Newspaper article The Canadian Press

Stratford's 'The Komagata Maru Incident' Explores Painful Chapter of Canada's Past

Newspaper article The Canadian Press

Stratford's 'The Komagata Maru Incident' Explores Painful Chapter of Canada's Past

Article excerpt

Painful past explored in Stratford's 'Komagata Maru'


STRATFORD, Ont. - The Stratford Festival is revisiting a painful chapter in Canada's history with "The Komagata Maru Incident," but the show's stars say it is vital to continue addressing the issues at the core of the century-old story.

"I'm super excited that Stratford decided to tell this story because it is such an important story, and a lot of minority histories in Canada are forgotten -- not just in Canada but the world over," said Juno Award-winning artist Kiran Ahluwalia, who is making her debut at the festival.

"It's a wonderful recognition that this is part of Canadian history."

Written by Sharon Pollock, the play is based on the 1914 incident involving 376 passengers, nearly all Sikhs, travelling aboard the Japanese steamship Komagata Maru.

The Indian immigrants arrived off the coast of B.C., only to be denied entry into Vancouver, which at the time was the country's most diverse city. Immigration regulations back then required migrants to arrive in Canada directly from their country of origin -- a journey that was virtually impossible in 1914.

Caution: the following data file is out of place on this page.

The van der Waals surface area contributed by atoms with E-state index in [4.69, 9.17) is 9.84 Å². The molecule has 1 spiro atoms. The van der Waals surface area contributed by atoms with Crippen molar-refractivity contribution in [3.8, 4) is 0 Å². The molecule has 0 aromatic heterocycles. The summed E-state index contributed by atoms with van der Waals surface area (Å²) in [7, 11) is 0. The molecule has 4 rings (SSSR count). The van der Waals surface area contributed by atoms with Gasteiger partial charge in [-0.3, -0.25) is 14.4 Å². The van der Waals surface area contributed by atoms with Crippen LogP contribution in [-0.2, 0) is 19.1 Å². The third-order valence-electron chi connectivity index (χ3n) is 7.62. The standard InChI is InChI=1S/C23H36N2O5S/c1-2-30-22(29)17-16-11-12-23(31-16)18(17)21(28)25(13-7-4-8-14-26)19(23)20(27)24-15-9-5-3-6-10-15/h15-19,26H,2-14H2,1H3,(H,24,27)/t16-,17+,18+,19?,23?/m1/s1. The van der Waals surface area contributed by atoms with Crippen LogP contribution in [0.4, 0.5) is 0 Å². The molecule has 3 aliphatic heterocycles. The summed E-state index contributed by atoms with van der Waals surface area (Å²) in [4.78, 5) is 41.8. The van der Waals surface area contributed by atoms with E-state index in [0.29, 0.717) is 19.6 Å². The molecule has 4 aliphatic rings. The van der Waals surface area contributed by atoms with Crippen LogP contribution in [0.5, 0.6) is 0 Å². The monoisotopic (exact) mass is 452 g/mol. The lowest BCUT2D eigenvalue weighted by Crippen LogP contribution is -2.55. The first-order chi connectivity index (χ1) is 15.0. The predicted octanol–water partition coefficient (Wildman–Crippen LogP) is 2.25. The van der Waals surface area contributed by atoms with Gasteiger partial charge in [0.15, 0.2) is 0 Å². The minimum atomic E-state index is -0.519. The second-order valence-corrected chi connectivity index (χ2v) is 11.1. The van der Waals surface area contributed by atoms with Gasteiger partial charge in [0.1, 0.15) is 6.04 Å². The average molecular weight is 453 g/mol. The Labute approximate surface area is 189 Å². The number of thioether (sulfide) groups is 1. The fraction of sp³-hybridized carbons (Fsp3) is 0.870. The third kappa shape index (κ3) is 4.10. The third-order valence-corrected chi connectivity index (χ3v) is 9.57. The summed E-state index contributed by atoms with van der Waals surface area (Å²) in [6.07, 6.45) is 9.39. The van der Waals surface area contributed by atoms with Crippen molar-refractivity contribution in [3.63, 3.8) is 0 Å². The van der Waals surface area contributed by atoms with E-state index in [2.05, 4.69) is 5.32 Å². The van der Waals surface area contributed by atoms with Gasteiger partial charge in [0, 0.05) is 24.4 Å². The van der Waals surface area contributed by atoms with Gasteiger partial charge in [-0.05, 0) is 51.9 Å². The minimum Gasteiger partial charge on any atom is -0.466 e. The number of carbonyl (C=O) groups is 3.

With the exception of 20 passengers who had previously lived in Canada, officials refused to allow the Indian immigrants in, even though they were British subjects just like every other Canadian at the time. The vessel returned to India, where 19 of the passengers were killed in a skirmish with British authorities and dozens of others were imprisoned or forced into hiding.

The Canadian and B.C. governments have both issued formal apologies for the incident.

The Indian-born, Canadian-raised Ahluwalia was a 19-year-old university student when she first learned of the Komagata Maru. The vocalist and composer revisited the story a few years ago when she composed a song for Alik Khazni's "Continuous Journey," an award-winning documentary about the incident.

In the play, she portrays The Woman, serving as the voice for the people aboard the steamship.

While Ahluwalia has dialogue in the play, director Keira Loughran suggested they incorporate a Punjabi fable that mirrors the storyline. …

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